Divorce Residency FAQ's

Almost all states (except Alaska and Washington) require you to be a resident before you may file your divorce papers there. The required length of time varies per state, but it's at least six months in most states. When you file your divorce papers, you must show proof that you have resided in that state for the required amount of time.

Whatever court handles the initial divorce settlement has jurisdiction over all other residual issues such as child custody, child support, and any amendments to these arrangements.

The chart below provides the required durational period of divorce residency, followed by divorce residency FAQs.

Divorce Residency Requirement by State

Alabama

6 Months or 180 Days

Alaska

No statutory provision

Arizona

90 Days

Arkansas

60 Days

California

6 Months or 180 Days

Colorado

90 Days

Connecticut

12 Months or 1 Year

Delaware

6 Months or 180 Days

District of Columbia

6 Months or 180 Days

Florida

6 Months or 180 Days

Georgia

6 Months or 180 Days

Hawaii

6 Months or 180 Days

Idaho

6 Weeks

Illinois

90 Days

Indiana

6 Months or 180 Days

Iowa

12 Months or 1 Year

Kansas

60 Days

Kentucky

6 Months or 180 Days

Louisiana

6 Months or 180 Days

Maine

6 Months or 180 Days

Maryland

12 Months or 1 Year

Massachusetts

12 Months or 1 Year

Michigan

6 Months or 180 Days

Minnesota

6 Months or 180 Days

Mississippi

6 Months or 180 Days

Missouri

90 Days

Montana

90 Days

Nebraska

12 Months or 1 Year

Nevada

6 Weeks

New Hampshire

12 Months or 1 Year

New Jersey

12 Months or 1 Year

New Mexico

6 Months or 180 Days

New York

12 Months or 1 Year

North Carolina

6 Months or 180 Days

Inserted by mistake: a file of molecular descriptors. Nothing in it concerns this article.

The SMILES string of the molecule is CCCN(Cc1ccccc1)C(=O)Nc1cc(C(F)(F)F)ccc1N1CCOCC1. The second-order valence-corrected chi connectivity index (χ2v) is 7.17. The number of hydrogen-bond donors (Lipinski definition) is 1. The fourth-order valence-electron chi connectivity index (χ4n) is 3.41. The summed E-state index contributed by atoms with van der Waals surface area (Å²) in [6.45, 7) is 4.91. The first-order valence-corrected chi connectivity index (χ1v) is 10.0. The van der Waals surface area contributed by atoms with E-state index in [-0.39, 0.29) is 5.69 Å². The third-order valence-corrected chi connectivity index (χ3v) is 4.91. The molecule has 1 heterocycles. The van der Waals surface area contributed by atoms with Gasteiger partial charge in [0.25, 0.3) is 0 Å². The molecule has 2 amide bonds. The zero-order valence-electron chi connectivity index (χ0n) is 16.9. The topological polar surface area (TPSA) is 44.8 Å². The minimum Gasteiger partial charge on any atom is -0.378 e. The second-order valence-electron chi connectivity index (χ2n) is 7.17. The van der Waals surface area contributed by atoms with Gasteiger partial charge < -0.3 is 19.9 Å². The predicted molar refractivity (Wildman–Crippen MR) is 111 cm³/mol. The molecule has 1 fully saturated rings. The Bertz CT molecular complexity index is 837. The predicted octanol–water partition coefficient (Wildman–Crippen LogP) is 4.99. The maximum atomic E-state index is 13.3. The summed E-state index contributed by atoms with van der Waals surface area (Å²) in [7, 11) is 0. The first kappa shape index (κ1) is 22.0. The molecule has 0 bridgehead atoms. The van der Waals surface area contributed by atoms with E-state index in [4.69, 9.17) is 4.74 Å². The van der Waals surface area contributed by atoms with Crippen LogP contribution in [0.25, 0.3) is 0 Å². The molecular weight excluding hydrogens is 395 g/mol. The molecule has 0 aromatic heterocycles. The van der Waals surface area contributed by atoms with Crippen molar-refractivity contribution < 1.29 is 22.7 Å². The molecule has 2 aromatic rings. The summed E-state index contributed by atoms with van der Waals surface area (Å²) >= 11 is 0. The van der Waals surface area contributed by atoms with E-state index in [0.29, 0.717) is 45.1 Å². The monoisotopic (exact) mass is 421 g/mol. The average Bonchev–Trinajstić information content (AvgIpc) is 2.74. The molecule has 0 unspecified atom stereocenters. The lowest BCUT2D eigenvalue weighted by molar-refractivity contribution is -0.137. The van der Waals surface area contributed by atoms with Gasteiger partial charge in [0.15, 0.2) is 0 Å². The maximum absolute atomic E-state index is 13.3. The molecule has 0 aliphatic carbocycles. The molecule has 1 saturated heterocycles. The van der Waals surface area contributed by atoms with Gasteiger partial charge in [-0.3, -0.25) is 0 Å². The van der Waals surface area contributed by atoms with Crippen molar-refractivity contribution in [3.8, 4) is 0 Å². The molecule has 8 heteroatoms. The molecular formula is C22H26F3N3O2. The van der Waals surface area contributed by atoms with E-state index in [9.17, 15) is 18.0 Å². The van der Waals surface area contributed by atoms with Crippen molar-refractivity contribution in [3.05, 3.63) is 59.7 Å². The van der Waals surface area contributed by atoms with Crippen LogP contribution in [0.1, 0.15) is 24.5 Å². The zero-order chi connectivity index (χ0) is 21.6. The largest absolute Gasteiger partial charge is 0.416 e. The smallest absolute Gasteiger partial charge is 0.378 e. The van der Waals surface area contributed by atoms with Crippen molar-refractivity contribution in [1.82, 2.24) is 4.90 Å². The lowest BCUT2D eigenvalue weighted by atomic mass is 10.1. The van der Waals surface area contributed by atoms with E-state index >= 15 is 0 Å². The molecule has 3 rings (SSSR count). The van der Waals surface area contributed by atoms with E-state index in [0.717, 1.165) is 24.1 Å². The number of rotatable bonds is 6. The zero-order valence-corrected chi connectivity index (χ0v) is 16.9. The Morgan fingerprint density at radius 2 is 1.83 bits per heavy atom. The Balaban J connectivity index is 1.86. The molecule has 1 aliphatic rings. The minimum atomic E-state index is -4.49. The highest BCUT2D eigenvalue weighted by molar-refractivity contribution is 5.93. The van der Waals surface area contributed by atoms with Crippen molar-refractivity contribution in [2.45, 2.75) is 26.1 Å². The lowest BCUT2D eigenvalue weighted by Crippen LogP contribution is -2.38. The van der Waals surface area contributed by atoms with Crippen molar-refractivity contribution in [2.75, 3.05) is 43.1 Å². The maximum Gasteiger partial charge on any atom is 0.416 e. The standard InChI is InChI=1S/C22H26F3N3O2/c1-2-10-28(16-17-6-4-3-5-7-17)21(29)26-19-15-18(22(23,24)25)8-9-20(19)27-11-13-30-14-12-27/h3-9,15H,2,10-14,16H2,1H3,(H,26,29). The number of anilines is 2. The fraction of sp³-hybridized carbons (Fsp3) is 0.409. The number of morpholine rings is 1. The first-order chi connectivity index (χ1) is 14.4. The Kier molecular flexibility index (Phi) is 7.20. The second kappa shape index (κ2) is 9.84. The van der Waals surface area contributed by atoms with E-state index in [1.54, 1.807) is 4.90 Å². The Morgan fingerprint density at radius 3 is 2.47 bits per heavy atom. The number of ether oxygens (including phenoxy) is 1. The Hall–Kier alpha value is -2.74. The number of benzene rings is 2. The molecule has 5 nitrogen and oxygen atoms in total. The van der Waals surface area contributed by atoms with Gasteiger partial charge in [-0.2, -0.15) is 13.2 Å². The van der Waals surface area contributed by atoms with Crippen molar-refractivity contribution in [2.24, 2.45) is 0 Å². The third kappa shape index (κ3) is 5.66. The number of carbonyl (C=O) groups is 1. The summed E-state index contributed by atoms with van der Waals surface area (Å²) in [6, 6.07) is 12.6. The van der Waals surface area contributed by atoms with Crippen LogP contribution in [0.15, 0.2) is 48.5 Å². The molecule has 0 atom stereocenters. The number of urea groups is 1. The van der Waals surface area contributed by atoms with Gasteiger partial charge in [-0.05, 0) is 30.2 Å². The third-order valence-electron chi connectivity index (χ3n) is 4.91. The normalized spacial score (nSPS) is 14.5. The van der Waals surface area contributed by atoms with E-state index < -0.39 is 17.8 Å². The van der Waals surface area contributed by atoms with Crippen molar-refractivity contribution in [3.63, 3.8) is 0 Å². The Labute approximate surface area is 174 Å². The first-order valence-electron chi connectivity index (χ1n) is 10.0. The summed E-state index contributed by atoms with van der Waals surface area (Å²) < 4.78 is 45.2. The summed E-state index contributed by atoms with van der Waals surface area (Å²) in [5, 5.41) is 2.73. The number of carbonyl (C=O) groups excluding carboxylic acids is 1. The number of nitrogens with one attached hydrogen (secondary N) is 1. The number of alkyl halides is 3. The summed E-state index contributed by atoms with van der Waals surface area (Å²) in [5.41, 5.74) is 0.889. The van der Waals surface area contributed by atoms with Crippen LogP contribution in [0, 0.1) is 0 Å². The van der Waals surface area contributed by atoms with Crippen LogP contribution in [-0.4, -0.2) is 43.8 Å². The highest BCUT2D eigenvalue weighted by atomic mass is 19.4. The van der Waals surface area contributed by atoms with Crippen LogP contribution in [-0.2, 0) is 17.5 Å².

North Dakota

6 Months or 180 Days

Ohio

6 Months or 180 Days

Oklahoma

6 Months or 180 Days

Oregon

6 Months or 180 Days

Pennsylvania

6 Months or 180 Days

Rhode Island

12 Months or 1 Year

South Carolina

12 Months or 1 Year

South Dakota

Resident When Action is Commenced

Tennessee

6 Months or 180 Days

Texas

6 Months or 180 Days

Utah

90 Days

Vermont

6 Months or 180 Days

Virginia

6 Months or 180 Days

Washington

No Statutory Provision

West Virginia

12 Months or 1 Year

Wisconsin

6 months or 180 Days

Wyoming

60 Days

Q: What's the difference between residence and domicile?

A: When determining divorce residency, a spouse's presence within a state is important. Some states refer to this presence as "residency," while others refer to it as "domicile." If your state's divorce law requires a spouse to be domiciled in that state, they must have a fixed, permanent home in that state, with the intention of staying. But if your state's divorce law requires a spouse be a resident in the state, then they must merely be present.

Because of this difference, a person can have several residences, but only one domicile. If your state's residency divorce law requires a spouse to be a resident, then they'll have to be present in that state of residence for a specified length of time. Domicile is a tougher standard, because you must establish that the spouse's single true home is located in that state.

Courts tend to consider factors such as where the rest of that individual's family lives, where they vote, where they work, where their car is registered, and so on.

If the spouse files for divorce in the state in which they reside, but the other spouse doesn't have a presence in that state, courts may have the authority to grant the divorce, but not residual issues such as property division and child custody.

Q: Can a spouse move to another state or country to file for divorce there?

A: Yes, as long as that spouse can prove residency in that state or county. Then, all of the other states will recognize this divorce as valid. That state may not have jurisdiction over all other decisions such as child custody, property division, alimony, and support, however, because of other laws. But if the non-resident spouse consents to the jurisdiction, then the court may proceed with those other decisions.

Q: What state has jurisdiction over child custody?